- Start small and stay small. It sounds easy, but it’s really hard to keep your design system in scope. So best you get help from a project leader or sponsor that keeps track of progress and scope.
- Create a group of evangelists to build support from within the company. Don’t just ask the easy ones, use the ones that show most resistance as experts of pain in product or process.
- Talk to management and other stakeholders early and often. They get a lot to process, so keep reminding them of the importance of your work. Best to have your evangelists do that as well. As you are
disruptingchanging the development team’s workflow, planning issues are likely to occur quickly. Close monitoring and open communication keeps all stakeholders engaged. Make sure they understand the effects of the design system on their products, particularly in future developments.
- Find out what the development teams need first and need most before disrupting their workflow. Make sure you have something to offer: implementing a design system is mostly a behavioral change for all stakeholders, so treat it like that.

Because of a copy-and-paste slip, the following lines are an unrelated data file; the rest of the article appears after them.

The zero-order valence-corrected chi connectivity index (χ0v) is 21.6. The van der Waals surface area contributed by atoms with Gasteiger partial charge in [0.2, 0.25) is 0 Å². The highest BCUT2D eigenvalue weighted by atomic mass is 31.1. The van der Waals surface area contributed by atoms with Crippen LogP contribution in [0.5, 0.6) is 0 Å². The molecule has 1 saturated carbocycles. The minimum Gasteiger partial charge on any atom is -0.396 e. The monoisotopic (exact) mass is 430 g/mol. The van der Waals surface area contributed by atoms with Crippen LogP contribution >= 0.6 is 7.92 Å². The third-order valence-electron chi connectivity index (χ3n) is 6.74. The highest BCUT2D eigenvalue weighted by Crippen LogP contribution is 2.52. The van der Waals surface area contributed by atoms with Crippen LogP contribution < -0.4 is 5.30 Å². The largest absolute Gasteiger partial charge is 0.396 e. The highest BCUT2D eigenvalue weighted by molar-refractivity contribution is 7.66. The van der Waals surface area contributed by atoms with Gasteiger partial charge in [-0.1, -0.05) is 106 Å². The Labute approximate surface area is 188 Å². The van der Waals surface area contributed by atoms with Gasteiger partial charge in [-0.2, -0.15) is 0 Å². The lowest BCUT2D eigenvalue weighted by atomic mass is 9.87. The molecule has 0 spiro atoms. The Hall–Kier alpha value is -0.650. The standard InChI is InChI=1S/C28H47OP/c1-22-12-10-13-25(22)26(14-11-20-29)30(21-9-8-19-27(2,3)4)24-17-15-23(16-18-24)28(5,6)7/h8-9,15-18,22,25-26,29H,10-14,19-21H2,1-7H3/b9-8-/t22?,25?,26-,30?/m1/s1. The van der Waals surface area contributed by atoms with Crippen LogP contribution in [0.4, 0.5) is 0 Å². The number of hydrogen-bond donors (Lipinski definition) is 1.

- Make sure you build the design system based on real content and components. Don’t assume you can build a design system in advance without a project that is using it. The design system is not a goal on itself, the improved user experience, brand consistency and aid for development and design certainly is.
- Don’t let technology be an advisor. There are plenty publications on the web on how to set up design systems and what technology or services to use. It’s like design tools: pick a tool that make you feel comfy and in control. My weapon of choice was simply a combination of Adobe XD and a Microsoft Word file shared via OneDrive as anyone could read and contribute to it.
Would like to know more about setting up a design system or on how to incorporate it in your development processes? Let’s have talk over some good coffee. Feel free to contact me.